The Turlock City Council agreed to spend $495,225 to upgrade the city’s failing automated water meter reading system at their Tuesday meeting.
Though under warrantee, the readers are failing at a rate of about eight per day, city staff said. Those failures create additional costs for the city – hiring employees to manually read broken meters – and headaches for customers, making some billing cycles longer than 30 days.
Given the failures, supplier ITRON will pay to replace the failing, 18,200 unit system with an entirely new system based on proven technology. ITRON, credited by council members for “standing behind its product,” will pay for $2.5 million in costs – most of the new hardware, and installation and removal costs – with Turlock paying only for new antennas.
The council could have opted to stick with the existing system at no additional cost, but the system warrantee is due to expire next year. With the new system, the warrantee will stretch for an additional 20 years.
The agreement will return to the City Council for a final vote to appropriate needed funding, as due to an error the item on Tuesday’s agenda did not include the appropriation from Turlock’s Water Enterprise Fund reserves.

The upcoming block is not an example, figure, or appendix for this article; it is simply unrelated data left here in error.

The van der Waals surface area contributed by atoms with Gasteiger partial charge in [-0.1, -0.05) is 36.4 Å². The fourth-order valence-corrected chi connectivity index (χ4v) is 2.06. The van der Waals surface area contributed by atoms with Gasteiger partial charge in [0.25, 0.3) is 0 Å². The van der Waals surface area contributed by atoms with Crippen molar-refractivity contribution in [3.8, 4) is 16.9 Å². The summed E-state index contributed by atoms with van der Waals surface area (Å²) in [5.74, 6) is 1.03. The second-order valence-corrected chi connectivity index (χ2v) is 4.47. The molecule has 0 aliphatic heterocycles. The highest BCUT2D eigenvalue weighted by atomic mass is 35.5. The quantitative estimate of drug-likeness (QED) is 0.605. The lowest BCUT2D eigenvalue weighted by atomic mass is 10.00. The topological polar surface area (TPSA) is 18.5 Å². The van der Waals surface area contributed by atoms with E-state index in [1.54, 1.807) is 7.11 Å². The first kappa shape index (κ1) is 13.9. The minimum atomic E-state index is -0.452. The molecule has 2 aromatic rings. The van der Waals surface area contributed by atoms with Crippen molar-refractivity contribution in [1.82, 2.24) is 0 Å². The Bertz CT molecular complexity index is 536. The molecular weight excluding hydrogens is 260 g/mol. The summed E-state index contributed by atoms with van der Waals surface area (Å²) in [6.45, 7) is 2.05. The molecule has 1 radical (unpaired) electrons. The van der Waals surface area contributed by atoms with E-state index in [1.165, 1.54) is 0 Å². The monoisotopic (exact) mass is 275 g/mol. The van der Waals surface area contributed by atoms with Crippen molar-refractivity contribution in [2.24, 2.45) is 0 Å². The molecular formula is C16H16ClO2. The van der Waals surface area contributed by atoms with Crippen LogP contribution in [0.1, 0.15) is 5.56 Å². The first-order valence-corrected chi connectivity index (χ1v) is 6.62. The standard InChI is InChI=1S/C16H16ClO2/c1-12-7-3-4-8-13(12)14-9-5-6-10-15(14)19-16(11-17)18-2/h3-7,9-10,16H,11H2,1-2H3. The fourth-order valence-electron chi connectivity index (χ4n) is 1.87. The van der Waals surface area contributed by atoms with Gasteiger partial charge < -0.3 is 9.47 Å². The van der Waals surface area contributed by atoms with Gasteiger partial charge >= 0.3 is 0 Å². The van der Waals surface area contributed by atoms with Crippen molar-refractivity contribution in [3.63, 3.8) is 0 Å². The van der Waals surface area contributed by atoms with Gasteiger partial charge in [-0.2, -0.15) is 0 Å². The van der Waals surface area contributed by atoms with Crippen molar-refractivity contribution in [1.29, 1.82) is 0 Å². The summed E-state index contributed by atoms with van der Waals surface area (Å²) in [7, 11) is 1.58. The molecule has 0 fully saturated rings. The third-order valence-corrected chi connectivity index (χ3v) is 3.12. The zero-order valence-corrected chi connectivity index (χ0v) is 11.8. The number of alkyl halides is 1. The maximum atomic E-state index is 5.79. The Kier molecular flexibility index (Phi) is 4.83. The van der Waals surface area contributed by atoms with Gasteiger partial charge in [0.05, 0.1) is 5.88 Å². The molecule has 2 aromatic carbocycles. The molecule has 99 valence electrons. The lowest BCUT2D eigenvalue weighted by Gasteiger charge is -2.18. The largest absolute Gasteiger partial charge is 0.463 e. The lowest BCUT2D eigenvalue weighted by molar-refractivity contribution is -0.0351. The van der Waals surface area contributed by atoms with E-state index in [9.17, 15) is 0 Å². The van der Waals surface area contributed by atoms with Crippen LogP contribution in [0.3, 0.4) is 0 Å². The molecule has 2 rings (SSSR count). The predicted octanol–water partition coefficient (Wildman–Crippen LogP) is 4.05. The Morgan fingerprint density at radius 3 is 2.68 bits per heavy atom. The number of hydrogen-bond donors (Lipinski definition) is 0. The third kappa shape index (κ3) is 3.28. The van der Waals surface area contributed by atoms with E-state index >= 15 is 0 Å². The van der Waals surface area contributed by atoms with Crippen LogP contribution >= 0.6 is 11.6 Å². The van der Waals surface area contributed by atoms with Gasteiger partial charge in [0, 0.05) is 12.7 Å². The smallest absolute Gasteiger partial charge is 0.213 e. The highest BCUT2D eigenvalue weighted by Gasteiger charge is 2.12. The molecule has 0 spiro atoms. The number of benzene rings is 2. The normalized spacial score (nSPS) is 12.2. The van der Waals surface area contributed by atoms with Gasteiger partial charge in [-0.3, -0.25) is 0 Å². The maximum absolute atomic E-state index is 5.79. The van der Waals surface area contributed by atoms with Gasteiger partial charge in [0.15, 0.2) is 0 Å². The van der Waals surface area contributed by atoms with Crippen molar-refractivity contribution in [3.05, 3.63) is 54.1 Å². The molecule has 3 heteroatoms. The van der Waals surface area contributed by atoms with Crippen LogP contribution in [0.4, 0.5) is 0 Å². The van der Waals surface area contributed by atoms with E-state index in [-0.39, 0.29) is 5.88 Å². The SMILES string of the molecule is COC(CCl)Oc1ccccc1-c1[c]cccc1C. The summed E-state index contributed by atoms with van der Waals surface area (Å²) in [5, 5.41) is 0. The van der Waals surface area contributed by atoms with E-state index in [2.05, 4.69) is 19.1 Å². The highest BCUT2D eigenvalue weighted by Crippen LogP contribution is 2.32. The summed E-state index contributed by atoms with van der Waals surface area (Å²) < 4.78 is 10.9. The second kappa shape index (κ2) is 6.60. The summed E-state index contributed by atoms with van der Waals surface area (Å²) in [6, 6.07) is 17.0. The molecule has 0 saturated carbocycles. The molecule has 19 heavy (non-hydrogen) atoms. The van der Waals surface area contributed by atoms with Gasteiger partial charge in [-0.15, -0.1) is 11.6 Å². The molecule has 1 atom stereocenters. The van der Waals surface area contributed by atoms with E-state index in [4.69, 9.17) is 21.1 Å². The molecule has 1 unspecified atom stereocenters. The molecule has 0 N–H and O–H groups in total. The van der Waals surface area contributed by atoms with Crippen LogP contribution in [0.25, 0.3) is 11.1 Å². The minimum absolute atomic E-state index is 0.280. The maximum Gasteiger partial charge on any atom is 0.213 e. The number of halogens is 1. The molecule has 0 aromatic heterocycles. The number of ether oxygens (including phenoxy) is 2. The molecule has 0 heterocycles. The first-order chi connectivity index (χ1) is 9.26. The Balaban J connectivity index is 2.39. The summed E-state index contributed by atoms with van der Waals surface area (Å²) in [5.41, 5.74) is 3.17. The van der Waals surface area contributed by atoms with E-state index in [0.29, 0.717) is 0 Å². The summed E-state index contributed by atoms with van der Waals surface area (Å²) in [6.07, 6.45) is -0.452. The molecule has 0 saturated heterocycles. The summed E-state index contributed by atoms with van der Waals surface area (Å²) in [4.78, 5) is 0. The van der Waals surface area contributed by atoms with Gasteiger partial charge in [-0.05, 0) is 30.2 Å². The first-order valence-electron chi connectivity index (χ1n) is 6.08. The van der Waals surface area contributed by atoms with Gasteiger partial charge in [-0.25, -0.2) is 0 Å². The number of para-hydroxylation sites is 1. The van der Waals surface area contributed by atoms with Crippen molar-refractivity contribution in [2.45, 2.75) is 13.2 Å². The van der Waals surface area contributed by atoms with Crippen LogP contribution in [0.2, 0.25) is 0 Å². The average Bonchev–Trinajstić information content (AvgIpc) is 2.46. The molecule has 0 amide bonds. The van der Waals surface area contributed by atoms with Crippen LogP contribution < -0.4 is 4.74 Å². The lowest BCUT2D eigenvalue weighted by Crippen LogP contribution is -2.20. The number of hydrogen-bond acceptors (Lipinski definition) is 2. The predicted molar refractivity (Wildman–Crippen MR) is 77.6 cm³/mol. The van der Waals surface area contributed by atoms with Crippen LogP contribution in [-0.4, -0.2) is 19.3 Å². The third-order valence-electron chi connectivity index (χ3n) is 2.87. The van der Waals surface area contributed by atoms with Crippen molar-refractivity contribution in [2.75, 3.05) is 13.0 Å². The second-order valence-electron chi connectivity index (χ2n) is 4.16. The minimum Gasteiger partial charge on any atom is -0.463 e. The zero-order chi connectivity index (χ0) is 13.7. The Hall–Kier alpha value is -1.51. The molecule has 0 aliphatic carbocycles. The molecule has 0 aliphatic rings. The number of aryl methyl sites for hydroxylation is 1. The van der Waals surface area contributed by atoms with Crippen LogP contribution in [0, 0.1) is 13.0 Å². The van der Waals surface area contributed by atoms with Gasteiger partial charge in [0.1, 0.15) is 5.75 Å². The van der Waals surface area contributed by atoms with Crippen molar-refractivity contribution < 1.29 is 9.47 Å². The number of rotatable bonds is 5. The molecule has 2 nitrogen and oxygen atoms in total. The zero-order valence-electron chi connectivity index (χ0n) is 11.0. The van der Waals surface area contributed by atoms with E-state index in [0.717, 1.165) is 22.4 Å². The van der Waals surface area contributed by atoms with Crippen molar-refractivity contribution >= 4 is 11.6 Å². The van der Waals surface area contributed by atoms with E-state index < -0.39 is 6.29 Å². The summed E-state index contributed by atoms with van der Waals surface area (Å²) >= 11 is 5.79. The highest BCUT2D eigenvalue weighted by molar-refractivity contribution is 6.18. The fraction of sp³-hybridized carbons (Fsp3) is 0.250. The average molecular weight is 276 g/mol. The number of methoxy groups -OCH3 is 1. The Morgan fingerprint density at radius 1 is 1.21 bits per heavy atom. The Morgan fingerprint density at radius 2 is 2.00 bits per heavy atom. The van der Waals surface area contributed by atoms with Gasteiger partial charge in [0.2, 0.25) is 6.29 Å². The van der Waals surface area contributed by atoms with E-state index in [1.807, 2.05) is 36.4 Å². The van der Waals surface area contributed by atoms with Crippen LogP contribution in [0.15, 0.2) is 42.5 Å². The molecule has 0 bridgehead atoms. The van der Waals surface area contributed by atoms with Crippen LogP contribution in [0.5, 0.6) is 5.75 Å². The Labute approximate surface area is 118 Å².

On Tuesday, the Turlock City Council also:
· Accepted $245,652 in unexpected local transportation funds, which will be used to repair Turlock’s roadways.
The funding came via the Stanislaus County Council of Governments, which is tasked with splitting state transportation funding among cities. The LTF funding is to be used to support the operation of local bus systems, but leftover funding – or funding received in excess of anticipated revenues – is split among cities for streets and roads.
The new funding brings Turlock’s total LTF funding for the year up to $381,000, well above the $200,000 included in the budget.
Agreed to relinquish $354,211 of a $600,000 construction donation to the Carnegie Arts Center Foundation. The move brought the total relinquished to $554,211, with the city retaining $45,789 for change orders requested by the Foundation.
The Foundation donated the $600,000 to help fund the construction of the renovated Carnegie Arts Center, but the city agreed to spend that money only after all other funding was exhausted. While a notice of completion has yet to be issued for the project, the city is confident it will not exceed $7.2 million in other funding.Approved the use of inmates in various jobs and departments throughout the city, via the Stanislaus County Sheriff’s Office Alternative Work Program.Appropriated $20,000 to hire an outside labor negotiator to conduct negotiations with all city bargaining units for the 2012-2013 budget year.Finalized an ordinance amendment to no longer require concrete or asphalt fire access roads for construction projects. The roads will still be required prior to final inspection, but will not be required prior to constructing a building.
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